Crash throws drink driver’s friends from ute tray
A 22-year-old drink driver was responsible for a crash that threw two passengers from his ute's tray before leaving the scene.
Joshua Terrance Hennings pleaded guilty in Noosa Magistrates Court on Tuesday to the dangerous operation of a vehicle, driving a vehicle while over the middle alcohol limit and driving while a drug was present in blood or saliva.
Police prosecutor Alison Johnstone said Hennings dangerously operated his ute on the Old Bruce Highway in Federal on February 22 with three passengers, two of which were unsecured in the tray.
"The vehicle crashed when it crossed the oncoming traffic lane and went into the drain on the opposite side of the road, the vehicle travelled in the drain for over 100m before the car came back onto the road and continued … for another 100m before the vehicle stropped," she said.
"The two occupants in the back of the utility, a 20-year-old male and female were ejected from the tray of the utility during the crash, they both suffered a number of injuries and came to rest on the left-hand side of the southbound lane."
She said the forensic crash unit was unable to identify why the car crossed the lanes, but determined it had collided with and earth embankment which had destroyed the driver side wheel.
Senior Constable Johnstone said Henning's offending was aggravated by the fact that he was seen leaving the scene in another vehicle and suggested a nine-month suspended sentence as an appropriate sentence.
"Upon arrival police spoke to the defendant's father who was in the process of cleaning debris from the road, the defendant's father had told police his son had been taken back home (and) police arranged for him to return to the scene," she said.
Hennings later blew a blood alcohol reading of 0.101.
Henning's solicitor Jeffrey Conroy suggested fines or community service as a punishment for the "hardworking and motivated" apprentice.
"My client and his friends had gone to the Cooroy RSL … he came back with his friends and there was discussions and pressure," he said.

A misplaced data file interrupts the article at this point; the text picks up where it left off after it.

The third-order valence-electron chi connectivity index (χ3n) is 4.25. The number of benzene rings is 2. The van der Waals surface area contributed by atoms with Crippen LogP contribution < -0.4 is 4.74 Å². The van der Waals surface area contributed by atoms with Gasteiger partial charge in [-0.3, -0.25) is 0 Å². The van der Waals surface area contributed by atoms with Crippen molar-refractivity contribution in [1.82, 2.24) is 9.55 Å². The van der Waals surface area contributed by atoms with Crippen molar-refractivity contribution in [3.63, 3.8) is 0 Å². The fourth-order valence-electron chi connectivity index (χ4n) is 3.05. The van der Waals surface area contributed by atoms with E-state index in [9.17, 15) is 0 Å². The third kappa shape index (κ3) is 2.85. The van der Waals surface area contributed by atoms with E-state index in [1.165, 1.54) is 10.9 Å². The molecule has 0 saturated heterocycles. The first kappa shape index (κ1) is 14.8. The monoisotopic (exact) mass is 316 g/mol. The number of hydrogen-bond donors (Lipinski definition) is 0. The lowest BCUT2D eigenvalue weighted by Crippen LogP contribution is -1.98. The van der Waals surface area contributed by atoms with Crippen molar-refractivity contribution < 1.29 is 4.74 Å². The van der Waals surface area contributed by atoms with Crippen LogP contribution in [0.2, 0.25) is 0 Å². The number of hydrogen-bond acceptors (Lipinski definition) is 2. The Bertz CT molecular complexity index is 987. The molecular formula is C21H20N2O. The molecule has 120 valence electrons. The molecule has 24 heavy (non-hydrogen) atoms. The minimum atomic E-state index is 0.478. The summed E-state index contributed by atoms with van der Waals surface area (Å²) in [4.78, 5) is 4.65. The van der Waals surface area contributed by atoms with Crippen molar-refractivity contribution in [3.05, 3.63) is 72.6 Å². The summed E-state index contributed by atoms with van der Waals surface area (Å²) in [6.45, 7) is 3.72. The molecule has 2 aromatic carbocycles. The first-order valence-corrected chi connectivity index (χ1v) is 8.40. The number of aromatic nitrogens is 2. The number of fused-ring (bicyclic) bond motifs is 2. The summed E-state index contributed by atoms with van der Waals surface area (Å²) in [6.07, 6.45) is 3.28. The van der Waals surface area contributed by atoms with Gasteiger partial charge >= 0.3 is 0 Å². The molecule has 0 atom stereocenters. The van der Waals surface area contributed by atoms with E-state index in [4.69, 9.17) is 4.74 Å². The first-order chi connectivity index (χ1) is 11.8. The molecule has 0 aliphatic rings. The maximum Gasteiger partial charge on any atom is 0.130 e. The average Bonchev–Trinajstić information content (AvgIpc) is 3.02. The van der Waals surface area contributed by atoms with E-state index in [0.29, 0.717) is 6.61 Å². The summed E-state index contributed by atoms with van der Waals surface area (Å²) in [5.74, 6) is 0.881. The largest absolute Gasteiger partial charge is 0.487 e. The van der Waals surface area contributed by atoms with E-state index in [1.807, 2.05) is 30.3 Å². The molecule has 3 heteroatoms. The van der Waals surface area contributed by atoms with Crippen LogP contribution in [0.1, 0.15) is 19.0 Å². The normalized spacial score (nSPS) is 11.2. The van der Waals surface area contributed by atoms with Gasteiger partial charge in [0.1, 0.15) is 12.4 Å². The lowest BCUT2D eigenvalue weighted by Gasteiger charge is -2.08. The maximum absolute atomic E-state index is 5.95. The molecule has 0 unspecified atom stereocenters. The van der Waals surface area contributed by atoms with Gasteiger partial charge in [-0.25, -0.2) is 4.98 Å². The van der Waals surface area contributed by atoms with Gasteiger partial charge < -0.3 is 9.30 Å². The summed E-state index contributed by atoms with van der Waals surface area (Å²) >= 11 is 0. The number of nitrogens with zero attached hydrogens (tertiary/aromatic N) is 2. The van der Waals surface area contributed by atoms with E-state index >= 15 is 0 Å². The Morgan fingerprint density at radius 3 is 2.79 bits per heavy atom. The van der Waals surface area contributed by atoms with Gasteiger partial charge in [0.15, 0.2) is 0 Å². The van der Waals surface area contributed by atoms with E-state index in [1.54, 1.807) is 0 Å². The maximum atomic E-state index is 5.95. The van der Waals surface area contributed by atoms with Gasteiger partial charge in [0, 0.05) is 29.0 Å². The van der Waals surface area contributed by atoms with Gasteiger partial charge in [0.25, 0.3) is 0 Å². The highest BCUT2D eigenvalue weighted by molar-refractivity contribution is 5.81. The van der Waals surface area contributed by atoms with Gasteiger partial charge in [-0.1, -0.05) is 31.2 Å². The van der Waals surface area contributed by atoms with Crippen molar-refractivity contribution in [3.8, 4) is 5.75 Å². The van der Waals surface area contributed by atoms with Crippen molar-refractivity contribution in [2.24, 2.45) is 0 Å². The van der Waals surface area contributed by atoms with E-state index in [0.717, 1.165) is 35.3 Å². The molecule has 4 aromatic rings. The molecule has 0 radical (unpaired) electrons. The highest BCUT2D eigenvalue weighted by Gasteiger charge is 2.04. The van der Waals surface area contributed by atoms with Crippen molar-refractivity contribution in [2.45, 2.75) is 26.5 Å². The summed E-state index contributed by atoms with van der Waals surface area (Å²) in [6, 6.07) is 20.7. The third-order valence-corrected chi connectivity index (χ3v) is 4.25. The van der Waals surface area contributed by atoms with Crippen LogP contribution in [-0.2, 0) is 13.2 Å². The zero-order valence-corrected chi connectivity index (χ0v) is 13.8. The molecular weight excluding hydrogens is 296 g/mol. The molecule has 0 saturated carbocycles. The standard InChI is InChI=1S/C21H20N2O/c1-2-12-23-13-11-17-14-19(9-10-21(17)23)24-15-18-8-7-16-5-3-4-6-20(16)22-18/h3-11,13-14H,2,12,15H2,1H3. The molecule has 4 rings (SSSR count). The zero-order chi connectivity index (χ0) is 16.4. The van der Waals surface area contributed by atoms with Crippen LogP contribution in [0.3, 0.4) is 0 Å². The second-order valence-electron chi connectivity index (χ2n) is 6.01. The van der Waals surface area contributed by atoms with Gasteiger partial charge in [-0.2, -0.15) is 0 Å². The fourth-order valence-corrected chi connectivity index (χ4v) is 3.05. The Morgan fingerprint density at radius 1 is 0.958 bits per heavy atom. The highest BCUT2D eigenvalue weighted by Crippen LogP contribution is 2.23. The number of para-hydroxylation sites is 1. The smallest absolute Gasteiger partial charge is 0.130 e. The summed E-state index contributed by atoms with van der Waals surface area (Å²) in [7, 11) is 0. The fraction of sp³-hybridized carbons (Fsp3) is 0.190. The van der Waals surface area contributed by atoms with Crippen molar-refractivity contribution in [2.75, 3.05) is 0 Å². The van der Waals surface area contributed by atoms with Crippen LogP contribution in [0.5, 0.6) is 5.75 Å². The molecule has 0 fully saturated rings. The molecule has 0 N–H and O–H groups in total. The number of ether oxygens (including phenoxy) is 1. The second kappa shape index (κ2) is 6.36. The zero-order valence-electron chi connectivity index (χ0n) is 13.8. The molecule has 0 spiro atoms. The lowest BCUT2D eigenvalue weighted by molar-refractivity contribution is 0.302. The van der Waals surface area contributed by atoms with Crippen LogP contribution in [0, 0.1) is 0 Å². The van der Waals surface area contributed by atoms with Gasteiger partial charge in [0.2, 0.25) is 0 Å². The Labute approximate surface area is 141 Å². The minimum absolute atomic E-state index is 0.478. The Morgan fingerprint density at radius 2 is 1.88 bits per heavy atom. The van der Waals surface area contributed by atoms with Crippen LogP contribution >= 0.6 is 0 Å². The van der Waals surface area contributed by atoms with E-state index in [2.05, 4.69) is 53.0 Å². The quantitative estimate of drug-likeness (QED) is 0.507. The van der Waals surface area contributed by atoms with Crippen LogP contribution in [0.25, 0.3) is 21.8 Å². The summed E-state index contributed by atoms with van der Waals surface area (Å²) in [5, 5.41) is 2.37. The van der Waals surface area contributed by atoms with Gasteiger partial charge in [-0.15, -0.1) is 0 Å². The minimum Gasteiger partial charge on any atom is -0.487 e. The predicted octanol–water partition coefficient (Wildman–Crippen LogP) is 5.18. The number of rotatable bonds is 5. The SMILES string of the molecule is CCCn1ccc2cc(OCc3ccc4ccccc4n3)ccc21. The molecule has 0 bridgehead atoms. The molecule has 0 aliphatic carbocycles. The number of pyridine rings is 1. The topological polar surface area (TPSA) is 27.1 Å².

"He didn't want to drive, he had obviously had some alcohol … they wanted to get in the back of the tray he didn't want them there, but ultimately they drove and … it could have turned out a lot worse than it did."
He said Hennings had no criminal or traffic history and was sorry for his actions.
"He is very remorseful his friends feel sorry for him in a lot of ways because they wanted to get in the vehicle and they feel bad that he has now been charged," he said.
Mr Conroy said Hennings suffered depression and anxiety prior to his charges and had been using drugs which led to him being charged with driving with drugs, including MDMA in his system on June 14.
"It was in the afternoon he had been at a party the night before, it was a random stop, no erratic driving and given it was after midday he believed he wouldn't have had any issues and the drugs wouldn't be in his system," he said.
Magistrate Maxine Baldwin said it was "appalling behaviour".
"This is really frightening stuff and rings a terrible bell of other accidents where people haven't been so lucky," she said.
"To drive with people in the back is almost inconceivable, to drive with alcohol well that's stupidity, but to know those people are in the back and in such danger and then to be pacing around worrying about yourself when there is a girl laying on the ground to me does not show any remorse.
"Leaving on that night, in any way shape or form to me smells a rat of hoping you'd be kept out of view because you had been drinking."
Ms Baldwin sentence Hennings to 12 months' probation.
He was also disqualified for four months for the drink driving offence and was fined $350 for his drug driving charge.